Mexican dishes’ complex flavours and spices may be overwhelming for someone with ARFID. However, plain ‘arroz blanco’ (white rice) or ‘tortillas de maíz’ (corn tortillas) are often available, while grilled meats without the spices can also be requested.
The spices and textures in Indian food may pose a serious challenge. Choosing ‘tandoori’ dishes, which are typically less spicy and involve grilled meats, can be a safer introduction to the flavours. ‘Naan’ bread and chapatis are also usually well-tolerated and widely available throughout India.
Thai food often combines sweet, sour, salty and spicy flavours, which can be difficult for an ARFID palate. Simple dishes like ‘khao pad’ (Thai fried rice) without the addition of strong spices can be a more neutral choice.
Navigating new cuisines with ARFID
Exploring new cultures often includes experiencing their culinary delights. This can be challenging with ARFID, but it is possible if you take the right approach. Some strategies to consider include:
Approaching local cuisines cautiously
Begin with researching the destination’s culinary offerings and pinpointing items that resemble your safe foods. When trying new foods, start with small quantities in a comfortable setting to alleviate potential stress before pushing your boundaries if and when possible.
Identifying backup options
Always have a plan B ready, and ensure you stock up on safe foods whenever possible. If you are staying in an international city, you can also locate any international restaurant chains in the area. This will ensure access to familiar and comfortable meal options if needed.
Be aware of cultural sensitivity
Balancing cultural sensitivity with dietary restrictions when dining in social settings is crucial. Address your limitations politely with hosts, show gratitude for their understanding, and, if appropriate, contribute a dish you can eat to share with everyone. This will ensure that nobody is offending and enable you to maintain your dietary boundaries.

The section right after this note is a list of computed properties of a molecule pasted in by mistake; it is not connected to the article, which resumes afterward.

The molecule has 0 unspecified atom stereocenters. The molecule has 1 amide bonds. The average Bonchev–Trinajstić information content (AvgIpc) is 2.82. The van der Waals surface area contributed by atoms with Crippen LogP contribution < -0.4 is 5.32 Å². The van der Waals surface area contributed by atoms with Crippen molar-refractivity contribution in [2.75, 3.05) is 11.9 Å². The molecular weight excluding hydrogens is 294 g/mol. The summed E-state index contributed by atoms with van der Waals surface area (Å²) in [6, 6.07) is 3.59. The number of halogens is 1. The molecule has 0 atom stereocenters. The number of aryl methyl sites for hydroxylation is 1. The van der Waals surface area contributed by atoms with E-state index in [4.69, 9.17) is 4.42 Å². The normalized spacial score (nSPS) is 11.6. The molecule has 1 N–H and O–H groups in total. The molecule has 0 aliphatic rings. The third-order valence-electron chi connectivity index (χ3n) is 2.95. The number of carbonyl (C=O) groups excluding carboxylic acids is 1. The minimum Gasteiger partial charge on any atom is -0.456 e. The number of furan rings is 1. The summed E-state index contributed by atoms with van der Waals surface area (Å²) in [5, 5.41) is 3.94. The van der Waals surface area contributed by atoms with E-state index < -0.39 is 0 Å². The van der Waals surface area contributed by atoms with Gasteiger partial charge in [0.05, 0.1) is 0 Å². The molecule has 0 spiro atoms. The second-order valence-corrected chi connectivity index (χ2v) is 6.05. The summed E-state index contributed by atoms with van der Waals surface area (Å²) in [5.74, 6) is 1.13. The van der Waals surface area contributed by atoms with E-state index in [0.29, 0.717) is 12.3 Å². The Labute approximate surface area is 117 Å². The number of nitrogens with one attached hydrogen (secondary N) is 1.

Travelling with ARFID does not have to limit the horizons of discovery that the world has to offer. With a deeper understanding of the condition, careful pre-planning and practical strategies, individuals affected by this eating disorder can embark on a trip that accommodates their needs without compromising on the sense of adventure. Travel is a buffet of experiences; even with ARFID, you can fill your plate with memorable moments and scenic views.
If you are struggling with ARFID, UKAT can help you manage the condition and embark on your travel adventures confidently and easily. Our expert team offers personalised support, strategies for coping with food-related anxiety and practical advice for facing new eating experiences. Contact us today and take the first step towards a world of stress-free travel.
(Click here to see works cited)
- Beat Eating Disorders. “ARFID – Beat.” Beat Eating Disorders, 2020, https://www.beateatingdisorders.org.uk/get-information-and-support/about-eating-disorders/types/arfid/. Accessed 7 November 2023.
- National Eating Disorders Association. “Avoidant Restrictive Food Intake Disorder (ARFID).” National Eating Disorders Association, 2022, https://www.nationaleatingdisorders.org/learn/by-eating-disorder/arfid. Accessed 7 November 2023.